While Net Gen students generally can multitask, learn systems without consulting manuals, and surf the Web, they lack technology and information skills appropriate for academic work. Higher education institutions do not integrate or package technology and digital information skills instruction into the mainstream curriculum.
A National Academies report described a model set of skills for "fluency in information technology," which incorporates both information technology and literacy skills. The report’s authors divided skills into three categories: foundational concepts, contemporary skills, and intellectual capabilities. They recommended that each university’s subject area curriculum develop ways to incorporate instruction in these topics; however, they lamented that this is not currently the case.11 The Association of College and Research Libraries (ACRL), a division of the American Library Association, has also developed guidelines for information literacy, but they have not been widely implemented by universities.12 Technology and information literacy are generally perceived to be "library" or "IT" problems, not overall curricular issues.
At Southwestern University, a team of IT professionals, librarians, and faculty developed a student survey based on both the National Academies’ fluency with information technology principles and the ACRL Information Literacy Competency Standards. Their findings revealed that while students rated themselves highly in their ability to find information on the Internet, they recognized that they floundered when they attempted to find materials appropriate for their research and wasted much time in the process. The students also expressed a desire for more technology applications to be integrated into their courses.13 This model is being explored through a Mellon Foundation–sponsored project at the University of California, Berkeley, where selected faculty and librarians are working in partnership to incorporate information literacy skills and undergraduate research into large-enrollment courses with the goal of assisting students in developing skills that will serve them throughout their coursework at the institution.14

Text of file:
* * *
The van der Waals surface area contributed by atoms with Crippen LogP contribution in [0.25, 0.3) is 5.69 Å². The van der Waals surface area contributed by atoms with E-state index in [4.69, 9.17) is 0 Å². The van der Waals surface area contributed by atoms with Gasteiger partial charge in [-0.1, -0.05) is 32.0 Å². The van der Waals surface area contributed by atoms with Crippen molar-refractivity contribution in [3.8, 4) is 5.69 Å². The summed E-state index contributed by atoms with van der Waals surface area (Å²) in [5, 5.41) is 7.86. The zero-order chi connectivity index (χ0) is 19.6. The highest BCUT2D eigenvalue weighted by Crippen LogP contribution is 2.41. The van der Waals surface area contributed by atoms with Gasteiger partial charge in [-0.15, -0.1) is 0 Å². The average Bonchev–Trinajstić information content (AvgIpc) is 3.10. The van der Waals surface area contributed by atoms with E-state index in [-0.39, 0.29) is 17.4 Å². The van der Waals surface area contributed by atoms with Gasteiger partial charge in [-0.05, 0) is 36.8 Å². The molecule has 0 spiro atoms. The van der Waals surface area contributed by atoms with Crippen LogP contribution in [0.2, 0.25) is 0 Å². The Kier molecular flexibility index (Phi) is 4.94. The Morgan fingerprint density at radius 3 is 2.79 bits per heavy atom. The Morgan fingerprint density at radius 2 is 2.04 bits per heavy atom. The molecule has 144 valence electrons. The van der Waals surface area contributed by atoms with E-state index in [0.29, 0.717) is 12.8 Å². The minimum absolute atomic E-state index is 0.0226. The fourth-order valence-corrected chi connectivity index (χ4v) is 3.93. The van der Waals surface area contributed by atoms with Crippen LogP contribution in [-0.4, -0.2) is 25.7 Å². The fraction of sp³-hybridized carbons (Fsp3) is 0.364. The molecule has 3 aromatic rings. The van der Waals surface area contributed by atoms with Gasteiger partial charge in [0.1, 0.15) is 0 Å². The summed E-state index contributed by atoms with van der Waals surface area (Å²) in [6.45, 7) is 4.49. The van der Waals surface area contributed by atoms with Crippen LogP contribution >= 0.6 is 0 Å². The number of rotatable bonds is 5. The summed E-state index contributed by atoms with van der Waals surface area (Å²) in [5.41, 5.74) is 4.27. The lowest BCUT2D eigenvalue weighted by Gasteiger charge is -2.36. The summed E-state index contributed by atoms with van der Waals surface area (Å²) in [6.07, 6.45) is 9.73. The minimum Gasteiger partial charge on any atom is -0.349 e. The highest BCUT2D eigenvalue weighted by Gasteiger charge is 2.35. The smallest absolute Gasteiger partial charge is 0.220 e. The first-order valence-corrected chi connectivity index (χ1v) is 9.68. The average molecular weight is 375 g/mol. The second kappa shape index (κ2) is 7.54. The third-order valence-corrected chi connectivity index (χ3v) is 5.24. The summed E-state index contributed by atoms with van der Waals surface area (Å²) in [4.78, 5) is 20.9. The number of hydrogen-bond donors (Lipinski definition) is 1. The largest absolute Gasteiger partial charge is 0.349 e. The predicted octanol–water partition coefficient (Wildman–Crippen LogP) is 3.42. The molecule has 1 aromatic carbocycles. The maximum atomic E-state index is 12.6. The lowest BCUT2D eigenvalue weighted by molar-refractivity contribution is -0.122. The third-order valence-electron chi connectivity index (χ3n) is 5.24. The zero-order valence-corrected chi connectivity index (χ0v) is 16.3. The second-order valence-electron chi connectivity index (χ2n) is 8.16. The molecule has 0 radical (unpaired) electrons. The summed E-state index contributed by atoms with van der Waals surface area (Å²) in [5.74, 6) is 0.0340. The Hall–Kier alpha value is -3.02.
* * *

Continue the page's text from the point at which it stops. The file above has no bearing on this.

Delivering Service with Style